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I'm trying to figure out which are the most hospitable biomes for living off the land.

Say we have a small spacecraft fallen through a time warp that takes it sideways in time, where it finds itself in orbit around an uninhabited planet. For the purposes of this question, suppose the planet is 'present-day Earth, except humans never lived here'. So interglacial period with the same geography, there are still passenger pigeons in North America etc.

The crew need to pick a spot to land, before their oxygen runs out. Once down, they will not have fuel to take off again, so they will be stuck trying to survive wherever they are.

They have some relevant training in wilderness survival. They also have electronic devices with extensive tutorials etc. They have only minimal, basic tools. They don't have seeds or domestic animals, so at least for the first while, they will be relying on hunting and gathering, not agriculture.

Let's give them a break and assume the time of year is whatever would make it easiest for them to get started – northern hemisphere spring?

Where should they land?

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    $\begingroup$ What should be a long term strategy for these survivors? Do they want to start a successful civilization, or just hold on for short while, expecting a rescue? $\endgroup$
    – Alexander
    Apr 24 at 6:53

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someplace warm to temperate, with mountains on the east coast of a land mass.

they should be more worried about access to wood, metal and coal. survival can be done in a lot of places, but not everywhere has abundant resources for tools. You plan for the long term or risk dooming themselves to technological stagnation. many places ran into limitation due to limited access to timber or or metals.

they also need to worry about water, since they will not have water purification, so you want someplace with abundant ground water so they can dig a well.

If you are using actual earth they should land where domesticable plants and animals are. A place that is good now but also good for their future. happily such places that also have abundant food exist, Anywhere you have mountains on the eastern coast of a continent that is fed by prevailing wind from the ocean.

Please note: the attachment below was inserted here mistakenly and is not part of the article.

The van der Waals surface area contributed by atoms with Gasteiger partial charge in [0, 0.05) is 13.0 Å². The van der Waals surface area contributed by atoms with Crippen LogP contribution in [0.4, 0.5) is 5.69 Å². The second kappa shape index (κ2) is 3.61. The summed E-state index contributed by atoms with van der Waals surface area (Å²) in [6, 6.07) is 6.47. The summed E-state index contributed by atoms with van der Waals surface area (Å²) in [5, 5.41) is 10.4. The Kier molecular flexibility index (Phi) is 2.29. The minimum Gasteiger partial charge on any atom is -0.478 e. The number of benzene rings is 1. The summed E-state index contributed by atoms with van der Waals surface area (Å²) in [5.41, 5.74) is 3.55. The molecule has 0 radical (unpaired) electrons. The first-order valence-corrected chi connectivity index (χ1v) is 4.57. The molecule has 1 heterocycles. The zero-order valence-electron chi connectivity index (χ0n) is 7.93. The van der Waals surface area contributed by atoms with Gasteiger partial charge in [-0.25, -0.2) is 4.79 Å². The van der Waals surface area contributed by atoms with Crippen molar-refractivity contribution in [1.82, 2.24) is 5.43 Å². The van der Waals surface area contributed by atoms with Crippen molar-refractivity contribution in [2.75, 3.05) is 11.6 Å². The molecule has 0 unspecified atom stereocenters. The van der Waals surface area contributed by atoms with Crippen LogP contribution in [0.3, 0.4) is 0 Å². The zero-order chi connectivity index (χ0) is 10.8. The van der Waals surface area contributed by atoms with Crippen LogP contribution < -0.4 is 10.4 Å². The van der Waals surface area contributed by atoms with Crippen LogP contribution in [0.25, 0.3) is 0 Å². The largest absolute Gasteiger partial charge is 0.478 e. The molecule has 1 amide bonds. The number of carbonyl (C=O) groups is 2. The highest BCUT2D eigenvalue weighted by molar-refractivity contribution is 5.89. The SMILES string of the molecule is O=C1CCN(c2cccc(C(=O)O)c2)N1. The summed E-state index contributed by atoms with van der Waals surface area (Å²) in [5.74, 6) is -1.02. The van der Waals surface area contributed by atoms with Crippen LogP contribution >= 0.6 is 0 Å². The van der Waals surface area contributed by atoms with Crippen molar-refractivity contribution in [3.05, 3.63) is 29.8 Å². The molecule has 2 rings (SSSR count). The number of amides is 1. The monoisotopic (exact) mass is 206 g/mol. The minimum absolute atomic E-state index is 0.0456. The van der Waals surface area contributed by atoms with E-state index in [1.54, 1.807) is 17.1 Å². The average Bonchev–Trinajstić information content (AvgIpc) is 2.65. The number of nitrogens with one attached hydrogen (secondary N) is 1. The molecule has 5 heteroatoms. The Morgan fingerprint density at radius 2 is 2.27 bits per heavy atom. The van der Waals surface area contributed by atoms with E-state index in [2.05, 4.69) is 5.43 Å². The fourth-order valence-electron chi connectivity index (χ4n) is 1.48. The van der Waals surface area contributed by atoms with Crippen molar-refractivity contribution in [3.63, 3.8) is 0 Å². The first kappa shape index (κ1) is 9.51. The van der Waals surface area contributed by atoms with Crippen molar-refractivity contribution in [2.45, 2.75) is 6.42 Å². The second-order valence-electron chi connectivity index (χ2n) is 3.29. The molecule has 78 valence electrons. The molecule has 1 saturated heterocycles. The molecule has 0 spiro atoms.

enter image description here

(image from https://globalplantcouncil.org/)

All in all the eastern US or coastal China is your best bet, lots of rivers and rain, abundant forests, mineral deposits, and abundant food. What do these two places have in common, a temperate to warm climate combines with lots of mountains on the eastern coast of a land mass, which means lots of rain and lots of exposed mineral deposits. which means lots of river, high grade soil and thus lots of food.

The US used to have lots of American chestnut trees, which was fast growing, produces excellent timber, and produced so many seeds it was incredibly easy to farm and produced literally tons of food. enough to support humans and abundant wildlife in their ranges. Even better since they drop in the fall they provided abundant food exactly when it was most needed. (to the point it may become the first genetically engineered organism purposely introduced to the wild with the intention of breeding in order to bring it back)

without humans the US would also still have horse and camel species, as well as a slew of other animals that might be domesticable if they can resist hunting them to extinction.

Alternatively china gets you basically everything the western US will get you plus pigs and water buffalo, so you get a leg up on domestication, especially something that can pull a plow or wagon.

What do these two places have in common, a temperate to warm climate combines with lots of mountains on the eastern coast of a land mass, which means lots of rain and lots of mineral deposits.

temperate climates have the advantage of vastly lower pest and disease occurrence, the downside is a limited growing season. generally you want a climate that is mild and not too hot or too cold.

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    $\begingroup$ New Zealand should be 3/4 yellow $\endgroup$ Apr 24 at 2:46
  • $\begingroup$ The Americas never had horses until they were introduced by the Europeans, basically there were very few crops or animals that could be domesticated. The Fertile Crescent was the cradle of civilisation for a reason, and prior to it being over-farmed it had forests. China is a good second choice. $\endgroup$ Apr 24 at 7:17